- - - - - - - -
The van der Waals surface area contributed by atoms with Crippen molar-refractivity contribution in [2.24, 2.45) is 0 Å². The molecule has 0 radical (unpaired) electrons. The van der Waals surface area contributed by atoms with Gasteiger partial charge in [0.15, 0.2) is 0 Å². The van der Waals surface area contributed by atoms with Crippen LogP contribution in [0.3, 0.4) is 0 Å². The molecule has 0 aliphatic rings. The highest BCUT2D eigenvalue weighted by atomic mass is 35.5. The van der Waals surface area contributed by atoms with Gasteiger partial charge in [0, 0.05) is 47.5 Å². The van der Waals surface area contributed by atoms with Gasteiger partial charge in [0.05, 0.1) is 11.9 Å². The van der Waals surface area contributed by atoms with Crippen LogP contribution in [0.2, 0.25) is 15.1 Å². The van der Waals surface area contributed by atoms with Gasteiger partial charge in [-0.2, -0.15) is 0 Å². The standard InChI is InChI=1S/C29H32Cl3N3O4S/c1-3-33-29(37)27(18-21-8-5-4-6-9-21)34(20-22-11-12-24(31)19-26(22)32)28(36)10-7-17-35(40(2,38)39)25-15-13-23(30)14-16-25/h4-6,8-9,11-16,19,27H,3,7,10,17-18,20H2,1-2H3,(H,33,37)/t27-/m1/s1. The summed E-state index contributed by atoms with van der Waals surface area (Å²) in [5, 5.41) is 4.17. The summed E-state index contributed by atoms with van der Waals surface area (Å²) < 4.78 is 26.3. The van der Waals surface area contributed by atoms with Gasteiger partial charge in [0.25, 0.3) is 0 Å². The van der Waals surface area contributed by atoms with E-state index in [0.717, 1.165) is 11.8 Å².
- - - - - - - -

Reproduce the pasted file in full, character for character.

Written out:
The van der Waals surface area contributed by atoms with Crippen molar-refractivity contribution in [2.24, 2.45) is 0 Å². The molecule has 0 radical (unpaired) electrons. The van der Waals surface area contributed by atoms with Gasteiger partial charge in [0.15, 0.2) is 0 Å². The van der Waals surface area contributed by atoms with Crippen LogP contribution in [0.3, 0.4) is 0 Å². The molecule has 0 aliphatic rings. The highest BCUT2D eigenvalue weighted by atomic mass is 35.5. The van der Waals surface area contributed by atoms with Gasteiger partial charge in [0, 0.05) is 47.5 Å². The van der Waals surface area contributed by atoms with Gasteiger partial charge in [0.05, 0.1) is 11.9 Å². The van der Waals surface area contributed by atoms with Crippen LogP contribution in [0.2, 0.25) is 15.1 Å². The van der Waals surface area contributed by atoms with Gasteiger partial charge in [-0.2, -0.15) is 0 Å². The standard InChI is InChI=1S/C29H32Cl3N3O4S/c1-3-33-29(37)27(18-21-8-5-4-6-9-21)34(20-22-11-12-24(31)19-26(22)32)28(36)10-7-17-35(40(2,38)39)25-15-13-23(30)14-16-25/h4-6,8-9,11-16,19,27H,3,7,10,17-18,20H2,1-2H3,(H,33,37)/t27-/m1/s1. The summed E-state index contributed by atoms with van der Waals surface area (Å²) in [5, 5.41) is 4.17. The summed E-state index contributed by atoms with van der Waals surface area (Å²) < 4.78 is 26.3. The van der Waals surface area contributed by atoms with Gasteiger partial charge in [0.25, 0.3) is 0 Å². The van der Waals surface area contributed by atoms with E-state index in [0.717, 1.165) is 11.8 Å².